Commodore’s Log Book

By Don Bedford, SCIRA Commodore.

Happy sailing all you Snipe sailors! Here in the Northern Hemisphere the racing season is beginning to wind down as summer passes. I do hope you have been able to see some new and old faces out on the race course and hopefully do some traveling to a new location and Snipe Fleet.

We have had a couple of occurrences this summer that should be mentioned. The first is the retraction of the change to the battens for the main sail. This was voted in last year to be initiated in 2013. The proposed changed was to simply help the mainsail last longer and be easier to sail; the same change made by the Star class some years ago. While I personally feel that this rule will benefit the Class, our Board of Governors spent endless hours speaking to many sailors and sail makers and determined that this is not the right time for the change.

By Don Bedford, SCIRA Commodore.

Happy sailing all you Snipe sailors! Here in the Northern Hemisphere the racing season is beginning to wind down as summer passes. I do hope you have been able to see some new and old faces out on the race course and hopefully do some traveling to a new location and Snipe Fleet.

We have had a couple of occurrences this summer that should be mentioned. The first is the retraction of the change to the battens for the main sail. This was voted in last year to be initiated in 2013. The proposed changed was to simply help the mainsail last longer and be easier to sail; the same change made by the Star class some years ago. While I personally feel that this rule will benefit the Class, our Board of Governors spent endless hours speaking to many sailors and sail makers and determined that this is not the right time for the change.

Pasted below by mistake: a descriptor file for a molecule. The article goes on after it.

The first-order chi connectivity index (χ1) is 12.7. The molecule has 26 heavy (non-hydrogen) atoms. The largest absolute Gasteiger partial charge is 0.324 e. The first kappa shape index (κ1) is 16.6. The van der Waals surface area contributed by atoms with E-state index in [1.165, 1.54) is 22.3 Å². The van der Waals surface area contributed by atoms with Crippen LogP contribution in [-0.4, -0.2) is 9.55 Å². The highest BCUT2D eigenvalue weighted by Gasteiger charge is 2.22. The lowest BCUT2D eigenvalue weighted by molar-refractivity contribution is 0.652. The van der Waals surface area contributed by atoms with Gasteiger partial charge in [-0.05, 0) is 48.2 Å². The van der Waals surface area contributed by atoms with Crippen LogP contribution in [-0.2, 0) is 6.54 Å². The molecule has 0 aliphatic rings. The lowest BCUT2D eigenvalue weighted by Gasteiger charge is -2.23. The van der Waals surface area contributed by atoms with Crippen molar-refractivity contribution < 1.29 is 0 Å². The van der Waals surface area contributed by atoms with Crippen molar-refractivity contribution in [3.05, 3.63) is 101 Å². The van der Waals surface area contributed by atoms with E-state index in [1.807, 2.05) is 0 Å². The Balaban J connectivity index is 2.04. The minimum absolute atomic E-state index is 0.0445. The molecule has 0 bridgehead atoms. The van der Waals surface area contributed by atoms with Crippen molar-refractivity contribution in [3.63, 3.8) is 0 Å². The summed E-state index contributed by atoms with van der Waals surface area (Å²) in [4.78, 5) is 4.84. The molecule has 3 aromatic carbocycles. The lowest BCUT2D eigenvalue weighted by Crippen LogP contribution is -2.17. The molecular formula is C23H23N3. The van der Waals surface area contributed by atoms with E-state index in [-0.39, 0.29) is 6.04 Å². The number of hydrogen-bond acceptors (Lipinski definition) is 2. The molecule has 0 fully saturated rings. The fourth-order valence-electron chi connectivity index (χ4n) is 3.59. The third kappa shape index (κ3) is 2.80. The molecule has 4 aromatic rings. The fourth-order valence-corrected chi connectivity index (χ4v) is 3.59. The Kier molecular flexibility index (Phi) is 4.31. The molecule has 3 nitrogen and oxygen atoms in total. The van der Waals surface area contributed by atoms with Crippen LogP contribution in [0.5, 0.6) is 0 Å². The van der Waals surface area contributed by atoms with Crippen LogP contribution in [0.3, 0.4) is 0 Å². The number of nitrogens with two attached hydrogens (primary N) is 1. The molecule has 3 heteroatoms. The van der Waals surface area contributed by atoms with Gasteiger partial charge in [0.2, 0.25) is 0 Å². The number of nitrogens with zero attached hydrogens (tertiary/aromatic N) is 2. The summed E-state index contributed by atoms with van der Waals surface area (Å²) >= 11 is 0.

Like I said, I do think it is a simple change that will improve the boat and help the sails last longer – however, the discussion of the change needs to include more people, better visibility, and more time for everyone to plan. We have made much greater changes in the boat such as the dagger board and the total weight of the boat. If we make this change then I hope we would minimize the impact, let sail makers plan better and help snipe sail buyers to plan better as well.

The second issue was the announcement that the Snipe would no longer be included in the Pan American Games. Of course this only directly affects those in the Western Hemisphere but I assure you it would have a far reaching effect on the entire class. Many countries use the Snipe as a training boat for double-handed sailing. In my mind, some of the most successful countries can found in South American and the Caribbean and I would say the results have been impressive!  Many successful Snipe sailors have come from those countries and I think they have helped to move the competition in our class to a very high level. I did ask the Executive Council of the PanAm Games to reconsider their decision as did many other Snipe sailors and their sailing representatives.  We recently received word that we are back in the 2015 PanAm Games! I do wish to stress that we all need to continue to inform our national sailing authorities of the importance of the Snipe and how it fits into our own communities and development programs.

I am also looking forward to traveling to Málaga Spain for the Women’s Worlds at the end of September and watching some fantastic racing!

See you on the water,

-don

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